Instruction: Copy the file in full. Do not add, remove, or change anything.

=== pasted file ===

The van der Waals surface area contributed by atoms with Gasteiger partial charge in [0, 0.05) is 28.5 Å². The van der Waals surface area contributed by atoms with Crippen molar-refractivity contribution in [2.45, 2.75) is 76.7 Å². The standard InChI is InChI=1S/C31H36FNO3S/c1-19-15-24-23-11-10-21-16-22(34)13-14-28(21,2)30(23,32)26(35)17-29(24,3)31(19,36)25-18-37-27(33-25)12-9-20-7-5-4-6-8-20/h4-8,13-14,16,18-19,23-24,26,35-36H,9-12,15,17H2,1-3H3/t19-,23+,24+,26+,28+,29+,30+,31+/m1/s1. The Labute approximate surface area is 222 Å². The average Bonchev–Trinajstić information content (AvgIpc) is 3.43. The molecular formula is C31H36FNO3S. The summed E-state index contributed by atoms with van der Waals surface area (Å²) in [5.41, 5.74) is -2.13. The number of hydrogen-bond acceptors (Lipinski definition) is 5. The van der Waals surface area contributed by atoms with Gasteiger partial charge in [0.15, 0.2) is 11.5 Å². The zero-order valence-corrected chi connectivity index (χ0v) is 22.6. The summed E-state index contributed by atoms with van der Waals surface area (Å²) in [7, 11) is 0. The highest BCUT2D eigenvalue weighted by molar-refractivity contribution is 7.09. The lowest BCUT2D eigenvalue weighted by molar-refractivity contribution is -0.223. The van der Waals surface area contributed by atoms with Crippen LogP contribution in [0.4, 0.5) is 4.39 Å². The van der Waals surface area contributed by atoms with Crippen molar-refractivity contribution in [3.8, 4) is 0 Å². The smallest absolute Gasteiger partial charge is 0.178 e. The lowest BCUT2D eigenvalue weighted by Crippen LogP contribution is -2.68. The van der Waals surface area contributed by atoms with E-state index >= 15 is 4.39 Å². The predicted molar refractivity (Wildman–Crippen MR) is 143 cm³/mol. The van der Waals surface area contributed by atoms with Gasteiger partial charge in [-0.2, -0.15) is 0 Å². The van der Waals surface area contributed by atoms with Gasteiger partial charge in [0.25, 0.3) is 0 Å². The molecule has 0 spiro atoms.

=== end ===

The van der Waals surface area contributed by atoms with Gasteiger partial charge in [0, 0.05) is 28.5 Å². The van der Waals surface area contributed by atoms with Crippen molar-refractivity contribution in [2.45, 2.75) is 76.7 Å². The standard InChI is InChI=1S/C31H36FNO3S/c1-19-15-24-23-11-10-21-16-22(34)13-14-28(21,2)30(23,32)26(35)17-29(24,3)31(19,36)25-18-37-27(33-25)12-9-20-7-5-4-6-8-20/h4-8,13-14,16,18-19,23-24,26,35-36H,9-12,15,17H2,1-3H3/t19-,23+,24+,26+,28+,29+,30+,31+/m1/s1. The Labute approximate surface area is 222 Å². The average Bonchev–Trinajstić information content (AvgIpc) is 3.43. The molecular formula is C31H36FNO3S. The summed E-state index contributed by atoms with van der Waals surface area (Å²) in [5.41, 5.74) is -2.13. The number of hydrogen-bond acceptors (Lipinski definition) is 5. The van der Waals surface area contributed by atoms with Gasteiger partial charge in [0.15, 0.2) is 11.5 Å². The zero-order valence-corrected chi connectivity index (χ0v) is 22.6. The summed E-state index contributed by atoms with van der Waals surface area (Å²) in [7, 11) is 0. The highest BCUT2D eigenvalue weighted by molar-refractivity contribution is 7.09. The lowest BCUT2D eigenvalue weighted by molar-refractivity contribution is -0.223. The van der Waals surface area contributed by atoms with Crippen LogP contribution in [0.4, 0.5) is 4.39 Å². The van der Waals surface area contributed by atoms with Crippen molar-refractivity contribution in [3.8, 4) is 0 Å². The smallest absolute Gasteiger partial charge is 0.178 e. The lowest BCUT2D eigenvalue weighted by Crippen LogP contribution is -2.68. The van der Waals surface area contributed by atoms with E-state index >= 15 is 4.39 Å². The predicted molar refractivity (Wildman–Crippen MR) is 143 cm³/mol. The van der Waals surface area contributed by atoms with Gasteiger partial charge in [-0.2, -0.15) is 0 Å². The van der Waals surface area contributed by atoms with Gasteiger partial charge in [0.25, 0.3) is 0 Å². The molecule has 0 spiro atoms.